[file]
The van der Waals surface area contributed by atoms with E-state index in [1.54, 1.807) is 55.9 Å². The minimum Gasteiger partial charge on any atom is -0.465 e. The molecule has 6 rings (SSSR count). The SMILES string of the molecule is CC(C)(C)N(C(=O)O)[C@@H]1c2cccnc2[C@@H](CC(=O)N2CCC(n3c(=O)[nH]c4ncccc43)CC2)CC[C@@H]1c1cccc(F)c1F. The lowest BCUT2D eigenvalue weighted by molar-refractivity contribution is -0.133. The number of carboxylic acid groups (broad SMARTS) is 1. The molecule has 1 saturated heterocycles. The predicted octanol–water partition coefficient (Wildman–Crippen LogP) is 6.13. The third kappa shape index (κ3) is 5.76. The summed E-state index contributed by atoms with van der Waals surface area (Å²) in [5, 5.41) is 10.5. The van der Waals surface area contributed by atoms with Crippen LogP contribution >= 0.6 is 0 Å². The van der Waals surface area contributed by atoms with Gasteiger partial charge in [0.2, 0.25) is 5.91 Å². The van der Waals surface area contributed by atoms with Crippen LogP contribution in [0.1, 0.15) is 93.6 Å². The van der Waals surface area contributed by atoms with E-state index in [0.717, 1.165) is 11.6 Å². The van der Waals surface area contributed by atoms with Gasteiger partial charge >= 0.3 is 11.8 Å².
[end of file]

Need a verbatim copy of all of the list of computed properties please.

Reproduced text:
The van der Waals surface area contributed by atoms with E-state index in [1.54, 1.807) is 55.9 Å². The minimum Gasteiger partial charge on any atom is -0.465 e. The molecule has 6 rings (SSSR count). The SMILES string of the molecule is CC(C)(C)N(C(=O)O)[C@@H]1c2cccnc2[C@@H](CC(=O)N2CCC(n3c(=O)[nH]c4ncccc43)CC2)CC[C@@H]1c1cccc(F)c1F. The lowest BCUT2D eigenvalue weighted by molar-refractivity contribution is -0.133. The number of carboxylic acid groups (broad SMARTS) is 1. The molecule has 1 saturated heterocycles. The predicted octanol–water partition coefficient (Wildman–Crippen LogP) is 6.13. The third kappa shape index (κ3) is 5.76. The summed E-state index contributed by atoms with van der Waals surface area (Å²) in [5, 5.41) is 10.5. The van der Waals surface area contributed by atoms with Crippen LogP contribution >= 0.6 is 0 Å². The van der Waals surface area contributed by atoms with Gasteiger partial charge in [0.2, 0.25) is 5.91 Å². The van der Waals surface area contributed by atoms with Crippen LogP contribution in [0.1, 0.15) is 93.6 Å². The van der Waals surface area contributed by atoms with E-state index in [0.717, 1.165) is 11.6 Å². The van der Waals surface area contributed by atoms with Gasteiger partial charge >= 0.3 is 11.8 Å².